Not every dollar you earn is the same. When taxes are involved, a dollar of income could be worth as little as 50 cents when it reaches your hands. An important factor in determining the amount of cash that reaches your pocket is the type of income you receive. The different types of income include:

Marginal tax rates in highest tax bracket
(Excludes Ontario 2% surtax on income over $514,090.)

Salaries                                                                                 49.53%
Dividends
Non-eligible                                                                        40.13%
Eligible                                                                                  33.82%
Capital Gains                                                                      24.76%

Salaries

Salaries are payments to an employee for services rendered. Your professional corporation (PC) incurs an expense and the employee receives the income.  Compared to other types of income, salaries have the highest tax rate in the employee’s hands.

Benefits of salaries:

  • Income deferral: Corporate taxes can be deferred by declaring a bonus. The PC gets a deduction immediately, while the bonus including payroll deductions do not have to be paid until 179 days later.
  • RRSP Contribution room: RRSP room is created when you have “earned income” which includes salaries but not interest, dividends or capital gains. For 2014, the maximum RRSP contribution room is reached when your previous year’s salary is approximately $140,000.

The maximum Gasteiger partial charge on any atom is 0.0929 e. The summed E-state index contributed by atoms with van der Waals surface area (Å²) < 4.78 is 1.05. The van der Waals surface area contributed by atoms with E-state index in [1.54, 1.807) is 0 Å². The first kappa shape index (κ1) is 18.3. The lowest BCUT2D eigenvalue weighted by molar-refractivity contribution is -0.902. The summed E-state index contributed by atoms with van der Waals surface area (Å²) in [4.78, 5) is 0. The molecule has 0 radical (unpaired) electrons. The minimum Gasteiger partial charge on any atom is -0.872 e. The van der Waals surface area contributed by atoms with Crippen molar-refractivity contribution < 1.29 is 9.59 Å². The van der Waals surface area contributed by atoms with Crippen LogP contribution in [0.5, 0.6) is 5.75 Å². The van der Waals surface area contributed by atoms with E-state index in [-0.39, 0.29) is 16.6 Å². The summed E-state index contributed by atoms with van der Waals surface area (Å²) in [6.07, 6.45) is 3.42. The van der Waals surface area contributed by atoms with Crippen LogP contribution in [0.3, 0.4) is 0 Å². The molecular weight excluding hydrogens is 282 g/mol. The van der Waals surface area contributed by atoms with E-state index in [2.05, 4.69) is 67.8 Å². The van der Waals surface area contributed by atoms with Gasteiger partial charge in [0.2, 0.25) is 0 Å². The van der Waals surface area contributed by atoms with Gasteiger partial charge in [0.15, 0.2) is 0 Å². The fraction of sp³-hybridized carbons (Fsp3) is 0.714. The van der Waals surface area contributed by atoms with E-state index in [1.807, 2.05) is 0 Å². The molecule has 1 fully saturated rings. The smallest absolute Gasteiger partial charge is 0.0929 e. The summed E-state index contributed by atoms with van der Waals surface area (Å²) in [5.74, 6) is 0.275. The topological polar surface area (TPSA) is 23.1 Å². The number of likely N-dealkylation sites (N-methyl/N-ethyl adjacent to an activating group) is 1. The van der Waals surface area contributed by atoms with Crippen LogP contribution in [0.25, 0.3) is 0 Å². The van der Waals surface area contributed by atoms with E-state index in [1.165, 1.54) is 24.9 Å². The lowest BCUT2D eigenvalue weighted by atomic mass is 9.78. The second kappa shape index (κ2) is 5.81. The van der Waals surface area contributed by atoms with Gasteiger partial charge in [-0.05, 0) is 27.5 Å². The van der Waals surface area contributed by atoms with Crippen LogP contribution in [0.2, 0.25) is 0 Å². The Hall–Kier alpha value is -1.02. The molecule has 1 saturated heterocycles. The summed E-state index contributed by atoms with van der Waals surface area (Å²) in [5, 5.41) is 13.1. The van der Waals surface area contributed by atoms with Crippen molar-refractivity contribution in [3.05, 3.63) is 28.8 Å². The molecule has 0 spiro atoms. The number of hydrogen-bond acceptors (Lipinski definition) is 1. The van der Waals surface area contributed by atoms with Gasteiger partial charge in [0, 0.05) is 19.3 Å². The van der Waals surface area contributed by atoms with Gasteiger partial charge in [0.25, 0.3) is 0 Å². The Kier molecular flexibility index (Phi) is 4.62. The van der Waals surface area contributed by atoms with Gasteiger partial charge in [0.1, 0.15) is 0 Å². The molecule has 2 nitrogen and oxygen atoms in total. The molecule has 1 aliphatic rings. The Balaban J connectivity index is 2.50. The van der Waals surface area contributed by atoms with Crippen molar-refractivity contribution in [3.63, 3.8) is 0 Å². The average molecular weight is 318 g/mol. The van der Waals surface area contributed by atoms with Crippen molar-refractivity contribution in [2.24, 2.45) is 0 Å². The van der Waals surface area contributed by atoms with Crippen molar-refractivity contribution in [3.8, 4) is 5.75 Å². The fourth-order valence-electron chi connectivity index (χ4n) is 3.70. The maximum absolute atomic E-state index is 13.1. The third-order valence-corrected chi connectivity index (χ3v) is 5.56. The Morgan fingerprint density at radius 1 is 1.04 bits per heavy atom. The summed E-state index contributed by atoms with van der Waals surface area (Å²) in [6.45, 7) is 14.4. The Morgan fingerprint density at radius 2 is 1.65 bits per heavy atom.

• Canada Pension Plan (CPP): CPP is calculated based on pensionable earnings which includes salaries but not interest, dividends or capital gains. If you wish to contribute to CPP and be eligible for CPP benefits in the future, you will need to receive salaries. For 2014, the maximum CPP contribution is reached when your salary is $52,500.
  • $10,000 employee death benefit: As an employee, you can designate family members to receive $10,000 from the PC tax-free upon your death
  • Child care expenses: Deductions for child care expenses can only be claimed if you have earned income and you are the lower income spouse.

Caveats of salaries:

  • Payroll deductions are required to be withheld from every pay cheque.
  • Salaries paid to family members must be reasonable (i.e. comparable to what a stranger would be paid); otherwise CRA could disallow the salary deduction. This would result in taxes for your family member but no deduction for the PC (i.e. double taxation).
  • Employer Health Tax (EHT) is required when total gross payroll (including payments to casual labour but not independent contractors) exceeds $450,000 in a year.

Dividends

Dividends are payments to shareholders from funds available in the PC after paying corporate taxes. Your PC does not receive a deduction for dividends paid, but the shareholder reports the dividends received as income. Since the PC paid corporate taxes on these dividends, the shareholder gets a special tax credit which reduces the effective tax rate on the dividends received. See Table 1 for an illustration of the differences between how salaries and dividends work.

Benefits of dividends:

  • Simple: No payroll deductions; write a cheque to the shareholder for the dividend
  • Income splitting: Dividends are fully discretionary. No test for reasonableness.
  • No EHT: Dividends are not subject to EHT

Table 1: Illustration of how dividends and salaries work:

Dividends            Salaries